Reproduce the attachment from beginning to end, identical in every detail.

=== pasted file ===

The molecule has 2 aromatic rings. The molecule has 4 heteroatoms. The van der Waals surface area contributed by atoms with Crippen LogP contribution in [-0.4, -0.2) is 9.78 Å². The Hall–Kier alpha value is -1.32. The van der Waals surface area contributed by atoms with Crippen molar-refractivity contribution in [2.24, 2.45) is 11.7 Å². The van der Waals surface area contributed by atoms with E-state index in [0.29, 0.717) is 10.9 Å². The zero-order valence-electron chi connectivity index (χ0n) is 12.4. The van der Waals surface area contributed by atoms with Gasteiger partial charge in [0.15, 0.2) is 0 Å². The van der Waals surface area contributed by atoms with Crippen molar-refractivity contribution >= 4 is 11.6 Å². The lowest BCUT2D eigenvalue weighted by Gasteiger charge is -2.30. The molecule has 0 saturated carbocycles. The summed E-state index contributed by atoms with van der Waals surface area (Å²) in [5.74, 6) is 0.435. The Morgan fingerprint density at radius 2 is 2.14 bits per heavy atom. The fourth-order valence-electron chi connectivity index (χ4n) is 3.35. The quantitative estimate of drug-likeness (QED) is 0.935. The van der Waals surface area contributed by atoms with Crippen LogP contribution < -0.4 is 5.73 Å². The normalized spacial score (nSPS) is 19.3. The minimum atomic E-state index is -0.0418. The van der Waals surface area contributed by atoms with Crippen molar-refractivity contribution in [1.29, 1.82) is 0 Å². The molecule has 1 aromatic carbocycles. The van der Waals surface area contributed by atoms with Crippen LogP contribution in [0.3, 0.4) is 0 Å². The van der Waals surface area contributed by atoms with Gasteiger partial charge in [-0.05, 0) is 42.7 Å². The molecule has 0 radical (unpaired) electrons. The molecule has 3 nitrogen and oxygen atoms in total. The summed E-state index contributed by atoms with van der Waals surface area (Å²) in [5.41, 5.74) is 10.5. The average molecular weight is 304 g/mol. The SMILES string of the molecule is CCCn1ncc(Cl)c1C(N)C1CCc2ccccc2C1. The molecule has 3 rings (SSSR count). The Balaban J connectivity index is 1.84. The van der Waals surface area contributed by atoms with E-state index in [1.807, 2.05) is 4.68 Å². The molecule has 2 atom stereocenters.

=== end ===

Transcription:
The molecule has 2 aromatic rings. The molecule has 4 heteroatoms. The van der Waals surface area contributed by atoms with Crippen LogP contribution in [-0.4, -0.2) is 9.78 Å². The Hall–Kier alpha value is -1.32. The van der Waals surface area contributed by atoms with Crippen molar-refractivity contribution in [2.24, 2.45) is 11.7 Å². The van der Waals surface area contributed by atoms with E-state index in [0.29, 0.717) is 10.9 Å². The zero-order valence-electron chi connectivity index (χ0n) is 12.4. The van der Waals surface area contributed by atoms with Gasteiger partial charge in [0.15, 0.2) is 0 Å². The van der Waals surface area contributed by atoms with Crippen molar-refractivity contribution >= 4 is 11.6 Å². The lowest BCUT2D eigenvalue weighted by Gasteiger charge is -2.30. The molecule has 0 saturated carbocycles. The summed E-state index contributed by atoms with van der Waals surface area (Å²) in [5.74, 6) is 0.435. The Morgan fingerprint density at radius 2 is 2.14 bits per heavy atom. The fourth-order valence-electron chi connectivity index (χ4n) is 3.35. The quantitative estimate of drug-likeness (QED) is 0.935. The van der Waals surface area contributed by atoms with Crippen LogP contribution < -0.4 is 5.73 Å². The normalized spacial score (nSPS) is 19.3. The minimum atomic E-state index is -0.0418. The van der Waals surface area contributed by atoms with Crippen molar-refractivity contribution in [1.29, 1.82) is 0 Å². The molecule has 1 aromatic carbocycles. The van der Waals surface area contributed by atoms with Crippen LogP contribution in [0.3, 0.4) is 0 Å². The van der Waals surface area contributed by atoms with Gasteiger partial charge in [-0.05, 0) is 42.7 Å². The molecule has 0 radical (unpaired) electrons. The molecule has 3 nitrogen and oxygen atoms in total. The summed E-state index contributed by atoms with van der Waals surface area (Å²) in [5.41, 5.74) is 10.5. The average molecular weight is 304 g/mol. The SMILES string of the molecule is CCCn1ncc(Cl)c1C(N)C1CCc2ccccc2C1. The molecule has 3 rings (SSSR count). The Balaban J connectivity index is 1.84. The van der Waals surface area contributed by atoms with E-state index in [1.807, 2.05) is 4.68 Å². The molecule has 2 atom stereocenters.